Source: A. Belyavsky, Uncompromising Chess, (London, 1998), page 11. C.N. 2254. See Mikhail Botvinnik.

‘A lot of these quotes about me are not correct.’

Source: R.J. Fischer, No Regrets by Y. Seirawan and G. Stefanovic, (Seattle, 1992), page 117. See Instant Fischer.

April 2024:

‘Honesty and openness is always the best policy!’

Source: R. Keene, BCM, May 1986, page 208.

‘We have enjoyed the most friendly relations with Mr Steinitz and found him the very pink of honor, and the most jovial little fellow in the world, ready to fight you at chess, or die sooner than give up on some little etiquetical point that he considers correct and proper. His able management of the chess department of the London Field is gaining him a world-wide reputation as the analyst of the day.’

Source: S. Loyd, Scientific American Supplement, 17 November 1877, page 1556. C.N. 3397. See Chess Jottings.

‘Although his opening repertoire is not extensive [Barcza] has analysed those openings he does favour more thoroughly than any other master I know. He analyses these openings right through to the middlegame and, incredible as it may seem, to the very endgame itself. Barcza knows exactly what types of middlegames arise from his chosen openings and what types of endgames can be expected.’

Source: L. Steiner, Kings of the Chess Board (Roseville, 1948), page 44. C.N. 3098. See Chess Jottings.

‘She is without doubt a phenomenon. Her victory over Yates will be historical.’

Source: A. Alekhine on V. Menchik, The Observer, 3 June 1928, page 11. C.N. 8488. See Interviews with Alekhine.

By the very act of writing an author in effect sets himself up as an authority, yet all too many are content for nearly anything to be printed under their names, especially regarding chess history. It is as though all writers, no matter how unenlightened about the game’s past, feel licensed – compelled, even – to indulge in historical name-dropping, under the delusion that their output will gain prestige from occasional references, however shallow or fallacious, to the old-timers.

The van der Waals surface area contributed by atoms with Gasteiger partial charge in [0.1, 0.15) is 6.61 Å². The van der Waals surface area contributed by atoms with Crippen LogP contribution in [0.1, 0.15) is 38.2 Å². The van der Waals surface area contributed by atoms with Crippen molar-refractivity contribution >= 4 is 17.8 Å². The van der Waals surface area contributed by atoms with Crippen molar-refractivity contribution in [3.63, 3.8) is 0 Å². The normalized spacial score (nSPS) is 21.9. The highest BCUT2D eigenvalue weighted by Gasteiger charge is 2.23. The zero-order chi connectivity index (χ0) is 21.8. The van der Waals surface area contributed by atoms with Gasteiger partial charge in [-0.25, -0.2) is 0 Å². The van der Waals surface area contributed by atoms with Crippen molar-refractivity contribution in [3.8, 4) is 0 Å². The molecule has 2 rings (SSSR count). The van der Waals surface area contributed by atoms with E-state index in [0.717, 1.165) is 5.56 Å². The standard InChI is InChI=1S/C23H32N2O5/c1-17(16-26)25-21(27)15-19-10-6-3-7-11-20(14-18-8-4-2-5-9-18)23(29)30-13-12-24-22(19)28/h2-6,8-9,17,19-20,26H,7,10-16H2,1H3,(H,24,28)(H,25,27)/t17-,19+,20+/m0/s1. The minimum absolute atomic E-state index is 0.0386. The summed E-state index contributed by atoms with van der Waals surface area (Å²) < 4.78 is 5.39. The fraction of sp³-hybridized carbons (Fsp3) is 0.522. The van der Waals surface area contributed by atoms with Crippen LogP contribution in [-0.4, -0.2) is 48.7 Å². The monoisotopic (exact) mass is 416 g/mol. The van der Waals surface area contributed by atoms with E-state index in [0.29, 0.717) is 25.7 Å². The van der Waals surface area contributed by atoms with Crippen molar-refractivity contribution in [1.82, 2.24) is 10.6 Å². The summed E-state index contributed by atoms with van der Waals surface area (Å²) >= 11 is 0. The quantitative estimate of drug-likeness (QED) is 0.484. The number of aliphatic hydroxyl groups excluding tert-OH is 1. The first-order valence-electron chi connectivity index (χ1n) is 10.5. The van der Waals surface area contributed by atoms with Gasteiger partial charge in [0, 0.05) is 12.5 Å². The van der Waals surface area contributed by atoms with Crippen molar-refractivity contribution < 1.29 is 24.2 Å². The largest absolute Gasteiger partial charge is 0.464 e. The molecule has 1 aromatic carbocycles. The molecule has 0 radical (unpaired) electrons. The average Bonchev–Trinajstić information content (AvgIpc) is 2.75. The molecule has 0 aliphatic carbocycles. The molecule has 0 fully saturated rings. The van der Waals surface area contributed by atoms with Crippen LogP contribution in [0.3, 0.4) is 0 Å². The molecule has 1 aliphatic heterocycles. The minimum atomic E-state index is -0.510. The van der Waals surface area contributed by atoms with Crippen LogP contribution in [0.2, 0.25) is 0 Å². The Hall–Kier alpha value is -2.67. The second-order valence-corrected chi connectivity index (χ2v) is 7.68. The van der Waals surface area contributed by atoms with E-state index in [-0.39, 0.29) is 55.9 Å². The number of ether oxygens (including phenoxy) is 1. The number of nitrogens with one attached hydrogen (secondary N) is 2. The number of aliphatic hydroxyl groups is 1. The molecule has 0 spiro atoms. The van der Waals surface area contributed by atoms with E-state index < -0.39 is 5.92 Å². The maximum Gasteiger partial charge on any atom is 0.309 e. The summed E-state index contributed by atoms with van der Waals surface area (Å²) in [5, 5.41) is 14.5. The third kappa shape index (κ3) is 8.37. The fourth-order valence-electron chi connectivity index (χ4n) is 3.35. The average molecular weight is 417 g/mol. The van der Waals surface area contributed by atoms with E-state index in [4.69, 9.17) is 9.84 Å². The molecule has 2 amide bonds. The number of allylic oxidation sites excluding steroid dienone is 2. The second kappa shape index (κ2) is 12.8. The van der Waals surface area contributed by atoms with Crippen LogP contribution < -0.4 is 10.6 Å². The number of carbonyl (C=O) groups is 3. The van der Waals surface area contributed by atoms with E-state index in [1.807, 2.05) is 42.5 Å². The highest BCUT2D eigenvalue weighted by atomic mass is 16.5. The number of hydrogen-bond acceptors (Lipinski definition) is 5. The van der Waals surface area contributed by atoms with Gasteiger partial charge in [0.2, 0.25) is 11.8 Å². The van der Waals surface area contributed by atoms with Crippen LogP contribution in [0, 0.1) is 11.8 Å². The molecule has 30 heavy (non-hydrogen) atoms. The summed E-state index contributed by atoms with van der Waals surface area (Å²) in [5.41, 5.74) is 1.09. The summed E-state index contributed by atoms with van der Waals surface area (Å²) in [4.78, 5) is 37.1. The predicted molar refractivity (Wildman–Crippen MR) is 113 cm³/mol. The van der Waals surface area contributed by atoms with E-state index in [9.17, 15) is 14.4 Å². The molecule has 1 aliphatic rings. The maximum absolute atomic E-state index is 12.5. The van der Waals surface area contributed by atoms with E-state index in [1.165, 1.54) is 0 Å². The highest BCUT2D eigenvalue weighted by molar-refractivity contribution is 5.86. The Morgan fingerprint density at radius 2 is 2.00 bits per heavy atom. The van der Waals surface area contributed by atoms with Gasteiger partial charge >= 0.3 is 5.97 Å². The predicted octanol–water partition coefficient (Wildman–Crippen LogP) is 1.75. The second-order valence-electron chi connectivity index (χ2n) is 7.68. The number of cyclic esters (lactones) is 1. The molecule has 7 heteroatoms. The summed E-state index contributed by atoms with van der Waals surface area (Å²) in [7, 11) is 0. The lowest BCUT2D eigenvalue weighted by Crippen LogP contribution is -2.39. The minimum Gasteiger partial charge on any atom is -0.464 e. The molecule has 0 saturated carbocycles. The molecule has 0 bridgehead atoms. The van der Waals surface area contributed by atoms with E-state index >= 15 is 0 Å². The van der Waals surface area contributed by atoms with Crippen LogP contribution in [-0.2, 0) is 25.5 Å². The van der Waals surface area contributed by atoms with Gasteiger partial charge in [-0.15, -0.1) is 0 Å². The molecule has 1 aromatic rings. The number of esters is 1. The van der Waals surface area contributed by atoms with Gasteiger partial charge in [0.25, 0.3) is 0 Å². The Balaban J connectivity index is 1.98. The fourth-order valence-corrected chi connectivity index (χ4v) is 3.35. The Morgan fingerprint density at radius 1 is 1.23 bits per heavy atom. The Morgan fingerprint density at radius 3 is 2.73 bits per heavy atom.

See Historical Havoc.

‘It has always been my doctrine that chess is easier to play with many pieces than few; that ending play more strains the mind than a middle-game involvement. Of many options, one may be fit. Resource is likely to be present in a tangled, critical situation.’

Source: W.E. Napier, item 268 in Napier’s Amenities and Background of Chess-Play.

‘It’s frustrating to see the chess public being exposed to book after book written by people who are negligent, or lazy, or prejudiced in their research. An unsound rating system bestows the titles of Master or Grandmaster; knowledge of chess history, and of openings they don’t play, does not automatically accompany those titles. But are the writers any more to blame than the publisher? Or a reviewer in BCM who writes unthinking praise? Or a bookseller like the USCF that hypes the books it sells to its own members?’